At a fork in the road, our guide points to the right. “That’s the main road there,” he says. “We’ll go on this smaller road, deep into the jungle.” A glance to the left reveals a narrow, unpaved track, which he tells us is used primarily by logging trucks. It’s the dry season in Myanmar, and dead leaves hang like bats above us. The truck’s idling motor blends with the cacophony of insects.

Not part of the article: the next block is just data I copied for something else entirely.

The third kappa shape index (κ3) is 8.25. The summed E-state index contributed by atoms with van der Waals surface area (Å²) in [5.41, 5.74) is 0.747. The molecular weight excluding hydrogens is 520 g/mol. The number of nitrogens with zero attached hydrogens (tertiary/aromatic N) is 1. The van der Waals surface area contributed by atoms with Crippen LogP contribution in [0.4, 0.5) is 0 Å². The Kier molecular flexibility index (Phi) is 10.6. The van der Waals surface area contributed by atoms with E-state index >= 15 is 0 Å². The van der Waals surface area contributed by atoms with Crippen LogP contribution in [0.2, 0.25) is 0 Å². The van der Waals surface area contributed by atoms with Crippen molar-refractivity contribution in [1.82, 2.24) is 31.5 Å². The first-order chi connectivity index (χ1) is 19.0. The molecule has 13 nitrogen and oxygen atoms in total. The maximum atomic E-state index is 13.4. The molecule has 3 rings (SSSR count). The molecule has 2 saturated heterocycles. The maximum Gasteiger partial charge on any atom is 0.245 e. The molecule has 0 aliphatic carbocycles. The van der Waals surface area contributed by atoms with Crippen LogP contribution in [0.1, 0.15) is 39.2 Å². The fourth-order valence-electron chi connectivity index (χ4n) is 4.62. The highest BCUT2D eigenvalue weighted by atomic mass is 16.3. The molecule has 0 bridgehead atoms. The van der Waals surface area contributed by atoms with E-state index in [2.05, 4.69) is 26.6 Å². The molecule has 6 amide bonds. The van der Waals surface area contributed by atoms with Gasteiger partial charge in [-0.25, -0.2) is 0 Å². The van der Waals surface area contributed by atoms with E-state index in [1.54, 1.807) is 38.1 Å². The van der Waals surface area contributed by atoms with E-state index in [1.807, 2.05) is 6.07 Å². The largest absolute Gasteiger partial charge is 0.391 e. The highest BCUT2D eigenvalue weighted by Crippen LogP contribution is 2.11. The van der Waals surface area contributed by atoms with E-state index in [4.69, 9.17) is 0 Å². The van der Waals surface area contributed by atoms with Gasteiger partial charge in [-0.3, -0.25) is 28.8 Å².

Photos: Jennifer Hile.
I’m sitting next to one of Asia’s most dedicated elephant conservationists, Sangduan “Lek” Chailert. In 1995, Lek sold her home and car, using the proceeds to start the Elephant Nature Park sanctuary in her native Thailand. She also runs a program called Jumbo Express, bringing free medical care to the animals and their owners in the countryside.
Lek’s nickname means “little.” She barely tops five feet, and looks to weigh around 100 pounds — yet she’s spent her adult life throwing a shoulder against the monumental downhill slide of Asian elephants. Three years earlier, I had made a do... Read more